(Sony Classics) Gerard Jugnot, Clovis Cornillac, Kad Merad, Nora Arnezeder, Pierre Richard, Bernard-Pierre Donnadieu, Maxence Perrin, Francois Morel. Directed by Christophe Barratier
Paris in 1936 was a volatile place. The left-wing Popular Front held power and the nation seemed to be swinging towards socialism, but the rise of Hitler in Germany was fueling a fascist faction that was gaining more and more traction, particularly with those who had a lot of money which wasn’t a particularly large number in Depression-era France. It was a good time to be nervous; it was a good time to be in love. It was also a good time to put on a show.
The Chansonia Theatre regularly did just that, although their rent was in arrears to the point where the soulless blackguard of a landlord, Galapiat (Donnadieu) is threatening to seize the theater if he doesn’t receive his rent my midnight. The theater manager does what any good manager does in a situation like that; he shoots himself. The doors of the theater are padlocked and it seems, after all, that the show won’t go on.
The effects of this are devastating on those who work there. For Pigoil (Jugnot), a stagehand who’s given his life for the Chansonia, it means his marriage is over; his wife had been stepping out on him anyway, but out of work, he is unable to support his young son Jojo, a prodigy on the accordion. Jojo is sent to live with his mother, who has since remarried a much wealthier man.
Pigoil is heartbroken. He sees the soul having been ripped away from him, just as it was from the neighborhood when the Chansonia closed. But wait! If Pigoil can put together a show that would fill the tiny, decrepit theater, perhaps the neighborhood would be saved and Pigoil could get his son back. On board with the idea are Jacky (Merad), a man who wore a sandwich board to advertise the theater and who also fancies himself an impressionist. The socialist stagehand (and serial womanizer) Milou (Cornillac) also seizes upon the idea. Galapiat agrees to allow the show to go on – after all, the empty theater is generating no money for him. Then, the three friends discover Douce (Arnezeder), a singer with talent and charisma and they know they have a hit on their hands.
And they do. Douce turns out to be the best thing since Piaf and the theater is packed night after night. Even better, Douce and Milou fall deeply in love. Unfortunately, the rapacious landlord Galapiat has his own plans and they don’t include the happiness of others. Can this plucky troupe fight back and win the day?
This is the kind of movie they’re talking about when they say “they don’t make ‘em like that anymore” which is ironic since the movie proves that they are making ‘em like that anymore – only they’re making ‘em in France. Director Barratier had the Faubourg neighborhood built outside of Prague, streets and all and the set is magnificent. It evokes not only the period, but the place. There is so much rich detail that you can watch this movie several times and not pick up everything.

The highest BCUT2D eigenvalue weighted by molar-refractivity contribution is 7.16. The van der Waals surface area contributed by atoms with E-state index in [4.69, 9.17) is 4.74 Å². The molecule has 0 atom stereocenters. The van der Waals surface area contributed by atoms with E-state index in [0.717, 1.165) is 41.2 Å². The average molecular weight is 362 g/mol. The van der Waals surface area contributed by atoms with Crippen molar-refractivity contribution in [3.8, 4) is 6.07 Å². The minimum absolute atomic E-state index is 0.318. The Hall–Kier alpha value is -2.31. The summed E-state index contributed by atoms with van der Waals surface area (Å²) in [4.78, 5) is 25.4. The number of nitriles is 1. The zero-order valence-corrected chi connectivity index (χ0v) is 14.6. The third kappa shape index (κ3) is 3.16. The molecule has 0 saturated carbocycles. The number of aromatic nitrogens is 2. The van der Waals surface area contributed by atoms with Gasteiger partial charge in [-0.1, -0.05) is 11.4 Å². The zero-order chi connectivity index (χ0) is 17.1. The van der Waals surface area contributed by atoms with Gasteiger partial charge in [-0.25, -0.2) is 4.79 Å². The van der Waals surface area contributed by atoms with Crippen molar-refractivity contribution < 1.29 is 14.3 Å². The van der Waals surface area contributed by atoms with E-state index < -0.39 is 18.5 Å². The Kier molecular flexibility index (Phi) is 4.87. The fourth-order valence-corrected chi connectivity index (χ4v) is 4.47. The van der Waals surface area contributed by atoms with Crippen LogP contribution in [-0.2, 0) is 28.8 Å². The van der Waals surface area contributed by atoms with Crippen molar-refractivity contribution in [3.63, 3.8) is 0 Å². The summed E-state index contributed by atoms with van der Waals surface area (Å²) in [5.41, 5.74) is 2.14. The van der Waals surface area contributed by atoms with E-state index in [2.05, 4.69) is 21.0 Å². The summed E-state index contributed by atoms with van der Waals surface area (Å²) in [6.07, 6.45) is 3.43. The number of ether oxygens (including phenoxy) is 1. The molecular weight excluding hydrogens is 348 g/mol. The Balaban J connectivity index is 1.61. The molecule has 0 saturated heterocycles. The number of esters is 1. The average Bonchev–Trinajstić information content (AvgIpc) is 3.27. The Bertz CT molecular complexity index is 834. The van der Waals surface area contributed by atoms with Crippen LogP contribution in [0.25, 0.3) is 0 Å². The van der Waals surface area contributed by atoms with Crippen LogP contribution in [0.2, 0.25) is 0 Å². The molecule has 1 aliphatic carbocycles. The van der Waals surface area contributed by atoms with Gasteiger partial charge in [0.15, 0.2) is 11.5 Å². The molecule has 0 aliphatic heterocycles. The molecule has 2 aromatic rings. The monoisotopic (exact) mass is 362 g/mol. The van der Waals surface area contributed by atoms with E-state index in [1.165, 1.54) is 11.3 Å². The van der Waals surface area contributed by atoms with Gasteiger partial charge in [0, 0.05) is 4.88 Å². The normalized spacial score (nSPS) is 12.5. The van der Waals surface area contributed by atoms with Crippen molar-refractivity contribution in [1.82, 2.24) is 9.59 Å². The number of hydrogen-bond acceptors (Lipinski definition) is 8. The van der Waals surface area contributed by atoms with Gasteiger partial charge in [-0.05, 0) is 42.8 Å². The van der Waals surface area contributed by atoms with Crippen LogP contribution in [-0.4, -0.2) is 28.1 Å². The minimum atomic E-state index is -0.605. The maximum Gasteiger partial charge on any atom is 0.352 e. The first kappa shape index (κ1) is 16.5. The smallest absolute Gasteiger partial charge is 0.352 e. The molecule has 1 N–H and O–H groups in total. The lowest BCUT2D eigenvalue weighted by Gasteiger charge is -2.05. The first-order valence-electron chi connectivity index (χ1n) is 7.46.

Jugnot is not what you would call a typical leading man from a Hollywood point of view. Overweight, middle-aged and not particularly handsome, he has a droopy-eyed charm that instantly warms you to him. In the United States, he would never see any sort of role other than comic relief. Thankfully, the French have no such strictures and give him a role that he makes rather memorable.
The structure of the movie recalls the films of that era. From the “let’s put on a show” pluckiness to characters like Monsieur TSF (Richard) who never leaves his room and just listens to jazz on the radio all day but turns out to be a world famous songwriter who is moved to leave his room by the charm of Douce. The musical numbers, particularly the last one, have the optimistic smile-though-your-heart-is-breaking-oh-you-kid quality that you would find in movies of the 30s.
And yet this is not all sunshine and crepes. The character of the landlord is far darker and more brutal than any you might find in movies of the time save for perhaps movies starring Jimmy Cagney and there is underlying darkness and impending tragedy as the war clouds that are swirling on the horizon begin to make themselves be known. This lends a particular poignancy to the film it might not have had otherwise.
My only concern here is that during the middle of the movie it seemed to drag a little bit, and I thought Barratier might have been better served to condense things somewhat. Perhaps that’s just my American-bred attention span (or lack thereof) talking though.
This is a marvelous movie that reminds me of a bygone era that I’m far too young to remember directly but one that I’ve come to know through watching movies of the time. The charm that Paris 36 possesses is the kind that you can’t manufacture with CGI or find with focus groups. This is obviously a labor of love, a tribute to the kind of movie that those who made it adore and respect, and their affection shows through in every frame. It won’t dazzle you but it will melt your cares away, and isn’t that what movies are supposed to be about?
WHY RENT THIS: Gorgeous period detail and a wonderful performance by Jugnot are buttressed by an Andy Hardy “let’s put on a show” mentality underscored by the darkness of the period.
WHY RENT SOMETHING ELSE: The movie could have used some plot condensing.
FAMILY VALUES: There is some nudity and sexuality, as well as a couple of scenes of violence. Probably okay for older teens and mature younger ones.
TRIVIAL PURSUIT: Monsieur TSF is named after a radio station in Paris that has broadcast jazz music since the era of Paris 36.
NOTABLE DVD EXTRAS: None listed.
FINAL RATING: 6.5/10